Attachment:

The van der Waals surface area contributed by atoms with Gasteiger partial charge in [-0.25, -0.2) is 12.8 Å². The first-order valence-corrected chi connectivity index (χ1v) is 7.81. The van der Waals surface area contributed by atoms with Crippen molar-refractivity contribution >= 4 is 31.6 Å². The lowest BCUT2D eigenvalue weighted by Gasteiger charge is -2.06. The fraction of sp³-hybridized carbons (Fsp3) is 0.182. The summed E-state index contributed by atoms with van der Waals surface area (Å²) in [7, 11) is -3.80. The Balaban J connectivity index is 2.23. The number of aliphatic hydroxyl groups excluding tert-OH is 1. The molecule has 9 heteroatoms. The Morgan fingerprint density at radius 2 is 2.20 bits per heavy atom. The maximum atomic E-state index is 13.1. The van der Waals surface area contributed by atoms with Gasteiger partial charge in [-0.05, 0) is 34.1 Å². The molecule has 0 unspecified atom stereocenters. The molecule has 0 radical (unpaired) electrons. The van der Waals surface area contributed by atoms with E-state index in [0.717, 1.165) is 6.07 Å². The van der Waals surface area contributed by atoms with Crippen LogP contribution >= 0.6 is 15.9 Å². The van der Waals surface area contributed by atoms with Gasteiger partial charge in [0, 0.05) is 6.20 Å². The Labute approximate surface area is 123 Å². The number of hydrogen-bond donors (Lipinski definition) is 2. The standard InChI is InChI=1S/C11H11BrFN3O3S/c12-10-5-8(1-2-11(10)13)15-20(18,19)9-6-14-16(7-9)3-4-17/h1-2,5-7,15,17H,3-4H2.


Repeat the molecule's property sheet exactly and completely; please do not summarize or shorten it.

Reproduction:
The van der Waals surface area contributed by atoms with Gasteiger partial charge in [-0.25, -0.2) is 12.8 Å². The first-order valence-corrected chi connectivity index (χ1v) is 7.81. The van der Waals surface area contributed by atoms with Crippen molar-refractivity contribution >= 4 is 31.6 Å². The lowest BCUT2D eigenvalue weighted by Gasteiger charge is -2.06. The fraction of sp³-hybridized carbons (Fsp3) is 0.182. The summed E-state index contributed by atoms with van der Waals surface area (Å²) in [7, 11) is -3.80. The Balaban J connectivity index is 2.23. The number of aliphatic hydroxyl groups excluding tert-OH is 1. The molecule has 9 heteroatoms. The Morgan fingerprint density at radius 2 is 2.20 bits per heavy atom. The maximum atomic E-state index is 13.1. The van der Waals surface area contributed by atoms with Gasteiger partial charge in [-0.05, 0) is 34.1 Å². The molecule has 0 unspecified atom stereocenters. The molecule has 0 radical (unpaired) electrons. The van der Waals surface area contributed by atoms with E-state index in [0.717, 1.165) is 6.07 Å². The van der Waals surface area contributed by atoms with Crippen LogP contribution >= 0.6 is 15.9 Å². The van der Waals surface area contributed by atoms with Gasteiger partial charge in [0, 0.05) is 6.20 Å². The Labute approximate surface area is 123 Å². The number of hydrogen-bond donors (Lipinski definition) is 2. The standard InChI is InChI=1S/C11H11BrFN3O3S/c12-10-5-8(1-2-11(10)13)15-20(18,19)9-6-14-16(7-9)3-4-17/h1-2,5-7,15,17H,3-4H2.